The European Union on Saturday opened its borders to visa-free travel for more than ten million Serbs, Montenegrins, and Macedonians after nearly 20 years of tight restrictions.
New Belgrade, Serbia
She hadn't done much planning, but said Friday that she was headed to Vienna for the weekend for no other reason than that she could now take advantage of a new agreement with the European Union that allows residents of Serbia, Montenegro, and Macedonia to travel visa-free throughout most of Europe.
“Now it’s different," says Ms. Miladinovic. "You feel free.”
The EU's dropping of a 17-year, strict visa requirement now allows residents of those countries to visit European countries with ease. It's sparking travel plans among eager young people who've long felt trapped by the visa requirements, some of whom have never left the borders of the former Yugoslavia.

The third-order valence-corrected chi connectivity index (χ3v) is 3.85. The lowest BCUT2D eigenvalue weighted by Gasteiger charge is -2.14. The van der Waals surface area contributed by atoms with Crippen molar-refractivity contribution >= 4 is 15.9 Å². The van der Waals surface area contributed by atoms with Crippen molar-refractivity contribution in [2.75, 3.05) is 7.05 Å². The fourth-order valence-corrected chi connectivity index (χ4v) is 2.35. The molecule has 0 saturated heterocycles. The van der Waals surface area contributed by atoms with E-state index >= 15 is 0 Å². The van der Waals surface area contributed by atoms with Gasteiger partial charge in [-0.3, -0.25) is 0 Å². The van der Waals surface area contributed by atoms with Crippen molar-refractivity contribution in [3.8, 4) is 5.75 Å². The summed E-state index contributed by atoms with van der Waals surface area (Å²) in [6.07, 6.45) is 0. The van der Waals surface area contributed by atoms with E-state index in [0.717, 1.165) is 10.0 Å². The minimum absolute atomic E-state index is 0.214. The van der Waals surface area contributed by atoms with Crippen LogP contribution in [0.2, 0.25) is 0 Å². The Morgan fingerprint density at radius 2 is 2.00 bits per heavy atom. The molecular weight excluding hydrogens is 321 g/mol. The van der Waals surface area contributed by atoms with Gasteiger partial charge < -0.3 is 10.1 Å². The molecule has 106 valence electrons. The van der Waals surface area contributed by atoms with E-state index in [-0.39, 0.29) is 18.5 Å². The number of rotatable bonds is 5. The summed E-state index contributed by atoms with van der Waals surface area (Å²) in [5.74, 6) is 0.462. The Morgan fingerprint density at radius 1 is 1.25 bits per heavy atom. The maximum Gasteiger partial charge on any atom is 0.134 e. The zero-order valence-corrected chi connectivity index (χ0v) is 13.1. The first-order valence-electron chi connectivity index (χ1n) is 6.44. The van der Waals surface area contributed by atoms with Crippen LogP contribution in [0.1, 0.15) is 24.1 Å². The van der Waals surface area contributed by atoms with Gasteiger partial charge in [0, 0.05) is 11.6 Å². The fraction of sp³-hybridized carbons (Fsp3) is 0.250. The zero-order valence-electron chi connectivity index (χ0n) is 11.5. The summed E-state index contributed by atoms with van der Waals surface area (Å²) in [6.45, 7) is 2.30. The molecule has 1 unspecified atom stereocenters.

Milan Nikolic, a sociologist and political analyst in Belgrade, calls the change symbolic, pointing out that less than 10 percent of Serbs actually have passports. Mr. Nikolic does not expect the number to rise significantly anytime soon, but he does acknowledge the importance of this agreement between Serbia and the EU. “This is more important than the direct effects,” he says. “In Serbia, it is considered rare to be treated in a positive way. We are used to the Hague coming and saying, ‘You are not doing this.’”